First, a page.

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Tuesday, March 5

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Art Tue Sep 27 2011

Steppenwolf's Clybourne Park Hits Close to Home


(left to right) Cliff Chamberlain, Kirsten Fitzgerald, Brendan Marshall-Rashid, Stephanie Childers and Karen Aldridge in Steppenwolf Theatre Company's production of Clybourne Park by Bruce Norris, directed by ensemble member Amy Morton. Photo by Michael Brosilow.

The hotly debated R and G words are taken by the horns in this candid and confrontational two-act play by Bruce Norris.

Set in 1959 in the fictional Chicago neighborhood of Clybourne Park, first introduced to us in A Raisin in the Sun, the first act picks up where Raisin left off, introducing us to the white family who is moving out of their house -- the house that The Youngers in Raisin are so looking forward to moving into.

Act two takes place in the same house, but 50 years later. The dilapidated, graffiti-ravaged house is once again changing hands, but this time to a young white couple -- trailblazers who want to rehab the house for their budding new family.

In this sense, Clybourne park addresses both sides of the card, revealing long-standing racial tensions by way of real estate, and not holding any punches.

The result is a timely and frank play that gives the audience plenty of chuckles but even more nail-biting and seat-squirming, as tension builds so thick you could cut it with a knife. The acting is impeccable, so that we are made adequately nervous and uncomfortable by all the taboos and tongue-slips cascading down this landslide of a plot.

"I think it is a play for white people", Norris relates in an interview with Artistic Producer Rebecca Rugg. "It's a play about white people. It's about the white response to race, about being the power elite, about being the people who have power in the race argument, and what that makes us in the present day -- the contortions that makes us go through. Because on the Left we really, really like to deny the power that we have. We don't want to seem like we're powerful and have the largest army in the world. We want to pretend that we don't. So, while the play is about white people, it's even better if there are black people in the audience because it makes white people more uncomfortable."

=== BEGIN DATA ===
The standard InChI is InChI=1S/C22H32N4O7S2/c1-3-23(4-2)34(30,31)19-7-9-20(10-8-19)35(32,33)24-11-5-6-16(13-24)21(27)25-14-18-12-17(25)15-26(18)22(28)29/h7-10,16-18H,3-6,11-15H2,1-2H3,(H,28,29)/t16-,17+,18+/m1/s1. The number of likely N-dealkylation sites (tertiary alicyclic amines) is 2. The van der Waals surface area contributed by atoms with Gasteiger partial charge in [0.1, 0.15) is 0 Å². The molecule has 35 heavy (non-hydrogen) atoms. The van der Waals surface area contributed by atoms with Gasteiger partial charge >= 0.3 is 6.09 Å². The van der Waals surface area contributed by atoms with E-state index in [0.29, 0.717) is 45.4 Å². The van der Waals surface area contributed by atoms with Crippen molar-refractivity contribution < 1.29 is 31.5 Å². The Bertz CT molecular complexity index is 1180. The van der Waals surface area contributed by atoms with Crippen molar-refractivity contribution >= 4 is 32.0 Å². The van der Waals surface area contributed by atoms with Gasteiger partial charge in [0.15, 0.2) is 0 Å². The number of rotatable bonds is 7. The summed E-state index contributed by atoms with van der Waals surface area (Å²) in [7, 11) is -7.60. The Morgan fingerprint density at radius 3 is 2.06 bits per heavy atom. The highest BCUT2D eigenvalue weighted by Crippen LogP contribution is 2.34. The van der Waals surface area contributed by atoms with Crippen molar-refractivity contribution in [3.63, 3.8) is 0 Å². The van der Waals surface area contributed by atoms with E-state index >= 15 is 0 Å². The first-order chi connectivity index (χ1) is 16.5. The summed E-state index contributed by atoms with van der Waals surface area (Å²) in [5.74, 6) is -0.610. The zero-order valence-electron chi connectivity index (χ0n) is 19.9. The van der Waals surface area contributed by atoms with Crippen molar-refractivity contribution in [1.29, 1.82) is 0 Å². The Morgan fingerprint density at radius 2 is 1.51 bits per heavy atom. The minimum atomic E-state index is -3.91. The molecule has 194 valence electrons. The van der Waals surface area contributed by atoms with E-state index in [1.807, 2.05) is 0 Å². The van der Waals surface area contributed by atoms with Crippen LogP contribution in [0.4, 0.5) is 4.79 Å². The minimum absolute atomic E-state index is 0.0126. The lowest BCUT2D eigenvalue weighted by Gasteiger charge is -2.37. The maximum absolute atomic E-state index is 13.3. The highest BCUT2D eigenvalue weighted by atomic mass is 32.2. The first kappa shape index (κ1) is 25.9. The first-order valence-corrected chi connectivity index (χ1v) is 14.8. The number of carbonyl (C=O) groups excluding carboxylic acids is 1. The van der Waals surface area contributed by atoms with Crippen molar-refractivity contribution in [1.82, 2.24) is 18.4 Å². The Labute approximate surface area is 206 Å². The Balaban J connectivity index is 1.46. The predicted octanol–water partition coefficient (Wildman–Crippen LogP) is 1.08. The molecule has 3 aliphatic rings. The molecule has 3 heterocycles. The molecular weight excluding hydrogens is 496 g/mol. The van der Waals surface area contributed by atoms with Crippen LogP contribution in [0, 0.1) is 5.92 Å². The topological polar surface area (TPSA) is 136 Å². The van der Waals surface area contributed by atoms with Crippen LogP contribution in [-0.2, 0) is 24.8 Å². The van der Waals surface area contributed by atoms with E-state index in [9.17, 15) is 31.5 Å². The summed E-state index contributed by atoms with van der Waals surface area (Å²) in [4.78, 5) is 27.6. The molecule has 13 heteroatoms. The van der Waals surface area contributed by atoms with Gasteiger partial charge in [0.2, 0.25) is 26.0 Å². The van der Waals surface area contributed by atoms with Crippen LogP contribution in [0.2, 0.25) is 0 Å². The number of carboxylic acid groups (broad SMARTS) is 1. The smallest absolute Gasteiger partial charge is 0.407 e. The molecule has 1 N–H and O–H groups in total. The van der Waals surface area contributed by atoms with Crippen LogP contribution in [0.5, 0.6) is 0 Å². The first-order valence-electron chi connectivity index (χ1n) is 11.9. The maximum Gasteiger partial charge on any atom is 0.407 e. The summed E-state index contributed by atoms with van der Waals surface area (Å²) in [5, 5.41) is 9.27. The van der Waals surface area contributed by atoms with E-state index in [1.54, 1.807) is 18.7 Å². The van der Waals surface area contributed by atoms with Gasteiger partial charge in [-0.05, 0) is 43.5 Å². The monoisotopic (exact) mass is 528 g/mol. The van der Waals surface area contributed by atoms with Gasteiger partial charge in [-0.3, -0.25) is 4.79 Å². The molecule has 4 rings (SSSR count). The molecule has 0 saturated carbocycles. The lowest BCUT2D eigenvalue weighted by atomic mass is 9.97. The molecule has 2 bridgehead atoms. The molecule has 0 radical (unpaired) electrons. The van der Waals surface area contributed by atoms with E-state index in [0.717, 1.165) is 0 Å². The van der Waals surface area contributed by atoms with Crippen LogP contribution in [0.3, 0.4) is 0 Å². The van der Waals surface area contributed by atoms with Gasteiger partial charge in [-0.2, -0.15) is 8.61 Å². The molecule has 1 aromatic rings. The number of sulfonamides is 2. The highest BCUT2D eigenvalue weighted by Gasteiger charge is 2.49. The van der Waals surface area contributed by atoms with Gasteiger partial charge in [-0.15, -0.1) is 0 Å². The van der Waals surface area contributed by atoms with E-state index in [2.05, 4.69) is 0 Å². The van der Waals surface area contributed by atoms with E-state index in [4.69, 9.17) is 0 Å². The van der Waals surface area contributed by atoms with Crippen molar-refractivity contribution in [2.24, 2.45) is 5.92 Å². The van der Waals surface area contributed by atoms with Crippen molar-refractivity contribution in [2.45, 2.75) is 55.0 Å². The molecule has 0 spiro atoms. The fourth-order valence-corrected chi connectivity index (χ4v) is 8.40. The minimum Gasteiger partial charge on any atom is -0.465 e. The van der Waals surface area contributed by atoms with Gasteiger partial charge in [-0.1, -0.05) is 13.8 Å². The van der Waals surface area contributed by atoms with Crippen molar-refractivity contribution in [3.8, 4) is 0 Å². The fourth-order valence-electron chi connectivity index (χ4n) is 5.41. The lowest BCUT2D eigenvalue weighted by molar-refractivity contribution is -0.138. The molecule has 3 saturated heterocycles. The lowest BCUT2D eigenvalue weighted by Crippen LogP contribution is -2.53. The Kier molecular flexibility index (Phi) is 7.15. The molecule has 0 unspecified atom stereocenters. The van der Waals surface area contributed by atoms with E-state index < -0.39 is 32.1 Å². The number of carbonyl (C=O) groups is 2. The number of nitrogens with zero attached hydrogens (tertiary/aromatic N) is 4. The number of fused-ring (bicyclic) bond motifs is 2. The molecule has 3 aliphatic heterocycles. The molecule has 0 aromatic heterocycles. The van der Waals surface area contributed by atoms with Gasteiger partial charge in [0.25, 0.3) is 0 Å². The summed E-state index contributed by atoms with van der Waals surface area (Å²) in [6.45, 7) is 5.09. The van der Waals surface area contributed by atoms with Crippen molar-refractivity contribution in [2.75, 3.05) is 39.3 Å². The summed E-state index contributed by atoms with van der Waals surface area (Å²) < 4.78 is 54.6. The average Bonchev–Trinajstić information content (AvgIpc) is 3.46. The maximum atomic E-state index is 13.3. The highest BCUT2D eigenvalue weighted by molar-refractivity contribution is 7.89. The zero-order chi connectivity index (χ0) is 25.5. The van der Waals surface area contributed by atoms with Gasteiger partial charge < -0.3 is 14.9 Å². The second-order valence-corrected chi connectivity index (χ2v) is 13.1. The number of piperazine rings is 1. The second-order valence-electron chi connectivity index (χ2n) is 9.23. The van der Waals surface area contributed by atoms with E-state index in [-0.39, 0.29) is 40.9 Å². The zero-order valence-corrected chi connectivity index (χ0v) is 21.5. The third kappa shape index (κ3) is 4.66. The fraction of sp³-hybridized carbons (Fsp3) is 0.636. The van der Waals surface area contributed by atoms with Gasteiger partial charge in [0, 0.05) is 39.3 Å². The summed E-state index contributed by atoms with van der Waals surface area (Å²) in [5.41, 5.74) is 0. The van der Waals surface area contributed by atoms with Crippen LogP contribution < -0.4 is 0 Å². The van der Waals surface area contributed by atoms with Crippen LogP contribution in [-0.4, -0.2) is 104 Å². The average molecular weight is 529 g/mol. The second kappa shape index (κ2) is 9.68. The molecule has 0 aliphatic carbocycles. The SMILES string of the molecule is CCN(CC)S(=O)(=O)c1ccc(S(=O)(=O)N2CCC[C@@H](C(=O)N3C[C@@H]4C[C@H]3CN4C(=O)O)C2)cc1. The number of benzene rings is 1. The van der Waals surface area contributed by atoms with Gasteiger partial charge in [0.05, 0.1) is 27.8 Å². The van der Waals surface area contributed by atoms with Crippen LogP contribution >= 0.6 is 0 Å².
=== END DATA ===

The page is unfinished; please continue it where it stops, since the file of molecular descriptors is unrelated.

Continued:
That said, this is a necessary discomfort, an excellent and enjoyable production, and well worth the ticket price. After all, entertainment is only art if it makes you squirm a little, right?

Clybourne Park runs through Nov. 6 at Steppenwolf's Downstairs Theater at 1650 N. Halsted St. For tickets and more information, including video interviews with the actors about the show, visit

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Architecture Tue Nov 03 2015

Paul Goldberger Describes the "Pragmatism and Poetry" of Frank Gehry's Architecture in His New Book

By Nancy Bishop

Architecture critic Paul Goldberger talks about Frank Gehry's life and work in a new book.
Read this feature »

Steve at the Movies Fri Jan 01 2016

Best Feature Films & Documentaries of 2015

By Steve Prokopy

Read this column »


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